In the popular and highly moving 2006 biography The Pursuit of Happyness by Gabriele Muccino, actor Will Smith depicts the life-changing experience that a single and jobless father, salesman Chris Gardner, undergoes with his two-year-old son (acted by biological son Jaden Smith).
The hopeless duo finds itself homeless and alone after they are evicted from their San Francisco apartment, and Gardner’s shrew wife walks out on them.
As Gardner desperately searches for a job, he refuses his desperation to define their lives. He holds firm to his dignity, resolve, faith, love and independence. It is that zeal of life by the never-say-die father that makes the movie an emotional roller coaster.
Eventually, Gardner uses his charisma and bounces back to the top as an entrepreneur. Ultimately, the dilemma still remains about what really comprises true happiness, particularly in the modern world. What is happiness? Is happiness an individual or collective experience?
Is it a state of mind or is it brought about by external factors? What makes you happy? These are questions people around the world have grappled with for long. Interesting because happiness is something we usually take for granted, or do not understand its dynamics.
On Tuesday, the world celebrated the International Day of Happiness—a couple of weeks after the release of the second World Happiness Report. The first International Day of Happiness was in 2013 and the day is marked in 193 countries. Rwanda, Burundi, Central Africa Republic, Benin and Togo ranked as the five unhappiest countries in the world, while Denmark was ranked the happiest followed by Norway, Switzerland, Netherlands and Sweden.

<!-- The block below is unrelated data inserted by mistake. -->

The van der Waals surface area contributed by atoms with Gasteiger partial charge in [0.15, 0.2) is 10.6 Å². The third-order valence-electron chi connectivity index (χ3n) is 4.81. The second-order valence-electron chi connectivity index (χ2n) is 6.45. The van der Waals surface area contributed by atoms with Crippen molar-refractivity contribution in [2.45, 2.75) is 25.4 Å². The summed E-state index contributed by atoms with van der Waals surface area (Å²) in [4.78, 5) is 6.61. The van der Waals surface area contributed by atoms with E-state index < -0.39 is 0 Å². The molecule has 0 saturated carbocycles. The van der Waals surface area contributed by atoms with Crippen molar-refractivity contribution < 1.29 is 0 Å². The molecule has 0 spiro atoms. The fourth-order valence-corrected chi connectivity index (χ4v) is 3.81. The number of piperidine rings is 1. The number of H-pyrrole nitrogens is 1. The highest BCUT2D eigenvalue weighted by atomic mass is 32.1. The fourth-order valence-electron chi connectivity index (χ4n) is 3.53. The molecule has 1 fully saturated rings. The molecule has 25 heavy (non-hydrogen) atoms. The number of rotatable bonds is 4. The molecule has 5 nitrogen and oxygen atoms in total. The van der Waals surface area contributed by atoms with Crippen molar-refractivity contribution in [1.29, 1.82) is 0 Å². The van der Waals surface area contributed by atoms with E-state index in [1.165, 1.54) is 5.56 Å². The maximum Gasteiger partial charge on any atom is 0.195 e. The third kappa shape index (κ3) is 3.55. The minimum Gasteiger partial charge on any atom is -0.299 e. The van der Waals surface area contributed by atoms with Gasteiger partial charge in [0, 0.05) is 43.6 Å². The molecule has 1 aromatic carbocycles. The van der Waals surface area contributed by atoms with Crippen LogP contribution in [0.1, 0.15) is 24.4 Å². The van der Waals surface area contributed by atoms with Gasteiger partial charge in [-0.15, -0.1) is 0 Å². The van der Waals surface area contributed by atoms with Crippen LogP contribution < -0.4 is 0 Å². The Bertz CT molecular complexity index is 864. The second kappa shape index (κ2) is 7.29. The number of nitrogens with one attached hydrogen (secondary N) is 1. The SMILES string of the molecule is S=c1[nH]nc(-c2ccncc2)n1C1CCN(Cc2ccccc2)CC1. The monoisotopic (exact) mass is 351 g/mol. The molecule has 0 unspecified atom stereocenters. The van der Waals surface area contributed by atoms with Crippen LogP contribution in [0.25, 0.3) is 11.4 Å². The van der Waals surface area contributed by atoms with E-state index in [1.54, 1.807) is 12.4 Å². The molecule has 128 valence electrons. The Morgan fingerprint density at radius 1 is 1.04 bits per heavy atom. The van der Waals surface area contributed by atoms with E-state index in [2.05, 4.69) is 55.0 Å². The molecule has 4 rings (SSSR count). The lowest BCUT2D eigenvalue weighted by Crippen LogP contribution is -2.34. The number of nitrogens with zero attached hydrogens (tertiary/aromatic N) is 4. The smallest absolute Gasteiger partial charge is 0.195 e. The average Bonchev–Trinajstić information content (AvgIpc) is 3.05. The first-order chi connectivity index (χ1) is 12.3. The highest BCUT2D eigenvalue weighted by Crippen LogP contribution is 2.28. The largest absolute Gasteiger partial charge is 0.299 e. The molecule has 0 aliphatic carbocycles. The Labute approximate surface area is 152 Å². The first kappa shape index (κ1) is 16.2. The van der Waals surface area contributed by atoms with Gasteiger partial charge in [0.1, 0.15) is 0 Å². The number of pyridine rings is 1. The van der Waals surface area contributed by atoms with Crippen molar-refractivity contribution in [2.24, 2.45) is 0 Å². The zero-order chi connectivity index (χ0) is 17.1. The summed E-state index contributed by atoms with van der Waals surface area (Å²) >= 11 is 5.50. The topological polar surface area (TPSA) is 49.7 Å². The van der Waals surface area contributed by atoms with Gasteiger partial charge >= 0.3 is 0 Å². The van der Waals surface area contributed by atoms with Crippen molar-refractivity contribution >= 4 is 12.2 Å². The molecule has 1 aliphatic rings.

Kenya was ranked 123rd out of 156, compared to 2017 when we ranked 134th. Most of the top countries tend to have high values for all six of the key variables that have been found to support well-being: income, healthy life expectancy, social support, freedom, trust and generosity. Isn’t it telling that the unhappiest countries are in Africa, while the happiest are in Scandinavia?
Obviously, we are doing badly, even as we may portray otherwise. Kenyans have little to be happy about, from the economy to their personal lives. Millions of people are jobless as grand corruption thrives. With the erosion of trust, domestic violence is eating the fabric of our homes, while spiritual shepherds are leading their sheep astray. As seen, happiness is not an exclusively economic factor.
Riches and wealth do not necessarily translate into happiness. The US, for instance, does not rank among the topmost countries in the happiness index. Amidst all the technological and economic progress, America has one of the highest number of homicides in the world. A total of 17,250 people were reported killed in the US in 2016, with the number of murders increasing by about 8.6 per cent in comparison to 2015.
The reported US violent crime rate includes murder, rape and sexual assault, robbery and assault. Japan, which is also extremely advanced in these two areas, has one of the highest rates of suicides in the world.
Although the number of suicides in Japan has been declining since 2000 with under 30,000 suicides per year, in 2014 an average of 70 Japanese committed suicide every day. Indeed, many of the rich people in our society are also some of the most miserable.
That is why they hold a high burden per capita of lifestyle diseases, especially those that are stress related. Notwithstanding their material challenges, less economically able people seem to laugh and socialise more as they appreciate life better. Basically, collective happiness is a matter of leadership and governance.
Happier countries are well governed with as many people as possible feeling that they are contended with a country’s state of affairs. They are more confident of the future as their leaders have put in place policies that ensure stability even in the unforeseeable future. But after all is said and done, don’t worry, be happy! The writer is the Executive Director, Centre for Climate Change Awareness. [email protected]